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Another One, Slightly Nicer! 1975 Cosworth Vega


So you say you didn’t like the project Cosworth Vega we featured recently? Well, this one had already been submitted by reader Chris M., but a comment by Healeydays also called it out as a nice example. This one is for sale both here on eBay where it hasn’t met reserve and here on craigslist for $10,950. It’s located in Monrovia, Maryland.


The seller rates the paint as an 8.5 on a 1-10 scale. Based on this picture, I think he may grade tougher than I do! I’m seeing clear reflections across a yard in black paint. Black paint that is 41 years old shouldn’t look this good! I’ve always liked the wheels and although I generally don’t go for gold trim, I’d like to see this parked next to a John Player Special Europa! (I like them both). I can honestly say that I’d probably fit better in the Cosworth, though.


Apart from the large bumpers, this has to be one of the cleanest mid-1970’s designs GM put out. I remember fondly a Vega GT my best friend drove in high school, and I’ve thought for years the Cosworth version would be even better. You can see more of that 8.5 black paint here. I’m glad the seller doesn’t look at the paint jobs I’ve painted.


As you might expect, with 13,000 original miles (highly documented, according to the seller) the interior looks almost new. It does make me wonder why folks don’t clean floor mats when they are taking pictures to sell a car, though. Everything here appears original to me, and I prefer the black interior to the white one in the other Cosworth.


No surprise that the underhood looks nice as well. Like the other car, this one is a four speed rather than the later five speed, but it does have the original fuel injection setup. In this case, because I don’t know a lot about the details of these cars, I’d be inclined to pay the extra for the survivor car that needs nothing. Of course, that’s assuming I could. Most of my projects over the years have been “bargains” at the beginning. Some of them have stayed that way. However, every one of the “nice” cars I’ve bought have actually been as represented. I’m interested in whether your experiences have been similar–let us hear about them in the comments.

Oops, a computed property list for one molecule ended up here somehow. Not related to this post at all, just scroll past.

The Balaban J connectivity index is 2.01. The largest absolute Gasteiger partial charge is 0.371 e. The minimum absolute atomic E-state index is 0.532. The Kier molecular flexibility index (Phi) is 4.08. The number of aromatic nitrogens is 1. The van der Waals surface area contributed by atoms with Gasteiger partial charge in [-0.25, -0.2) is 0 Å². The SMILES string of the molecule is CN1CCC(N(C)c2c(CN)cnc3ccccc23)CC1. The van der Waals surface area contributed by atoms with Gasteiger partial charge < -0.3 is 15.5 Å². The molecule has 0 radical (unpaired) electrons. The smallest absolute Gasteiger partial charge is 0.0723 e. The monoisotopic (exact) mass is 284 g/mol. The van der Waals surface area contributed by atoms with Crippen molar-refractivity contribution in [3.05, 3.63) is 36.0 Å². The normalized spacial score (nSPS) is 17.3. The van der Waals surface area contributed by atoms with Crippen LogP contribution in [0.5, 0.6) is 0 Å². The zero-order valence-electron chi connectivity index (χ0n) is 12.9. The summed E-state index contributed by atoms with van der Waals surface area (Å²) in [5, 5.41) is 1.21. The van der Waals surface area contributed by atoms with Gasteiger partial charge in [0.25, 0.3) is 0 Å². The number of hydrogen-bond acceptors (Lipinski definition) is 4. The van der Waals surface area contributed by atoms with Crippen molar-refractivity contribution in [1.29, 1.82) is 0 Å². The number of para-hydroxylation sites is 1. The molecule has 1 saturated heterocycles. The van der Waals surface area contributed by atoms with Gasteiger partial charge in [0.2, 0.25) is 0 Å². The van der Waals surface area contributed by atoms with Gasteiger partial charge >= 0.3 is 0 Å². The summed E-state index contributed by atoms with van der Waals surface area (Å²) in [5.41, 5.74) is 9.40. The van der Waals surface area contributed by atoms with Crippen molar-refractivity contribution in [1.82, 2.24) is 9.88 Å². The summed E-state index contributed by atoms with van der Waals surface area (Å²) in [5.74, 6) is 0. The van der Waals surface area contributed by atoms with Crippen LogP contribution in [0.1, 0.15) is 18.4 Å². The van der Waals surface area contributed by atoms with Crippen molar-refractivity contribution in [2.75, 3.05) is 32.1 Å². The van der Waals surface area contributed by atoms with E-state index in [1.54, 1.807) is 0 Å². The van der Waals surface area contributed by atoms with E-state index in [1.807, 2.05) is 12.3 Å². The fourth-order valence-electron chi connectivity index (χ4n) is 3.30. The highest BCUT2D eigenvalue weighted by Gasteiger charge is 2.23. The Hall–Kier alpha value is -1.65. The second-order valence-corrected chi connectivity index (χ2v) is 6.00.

1. Mike

    nice, but to small for the size I am, beside where would I park it, my garage is full!!!!

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  2. Fred

    That deep paint gloss is much easier to get on a GM car. They were painted with lacquer, vs Ford’s which were painted with enamel. Lacquer is meant to be buffed and polished and responds well to it.

    Any Vega that survived without rust has my respect. I remember seeing them in the parking lots two or three years after release with large holes around the windshield and tops of the fenders. My friend’s Fiat 124 Sport Coupe is the only other car I remember that rusted as fast. I’m sure the rust was accelerated because we lived on the Florida coast at the time.

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  3. Scotty G Staff

    That’s a beauty!

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  4. Dolphin Member

    Two rare Cosworth Vegas within 24 hrs, and both in pretty good condition. I remember that every road test said that these handled well, but with an unsleeved aluminum block they didn’t last long before they began to burn oil, as someone said yesterday when commenting on the first car.

    John DeLorean was responsible for getting the Cosworth head developed by the famous British race engineering firm, but with an aluminum block that didn’t last, a lack of refinement, and a tendency to rust out I don’t think these did GM or Cosworth Engineering much good, unfortunately.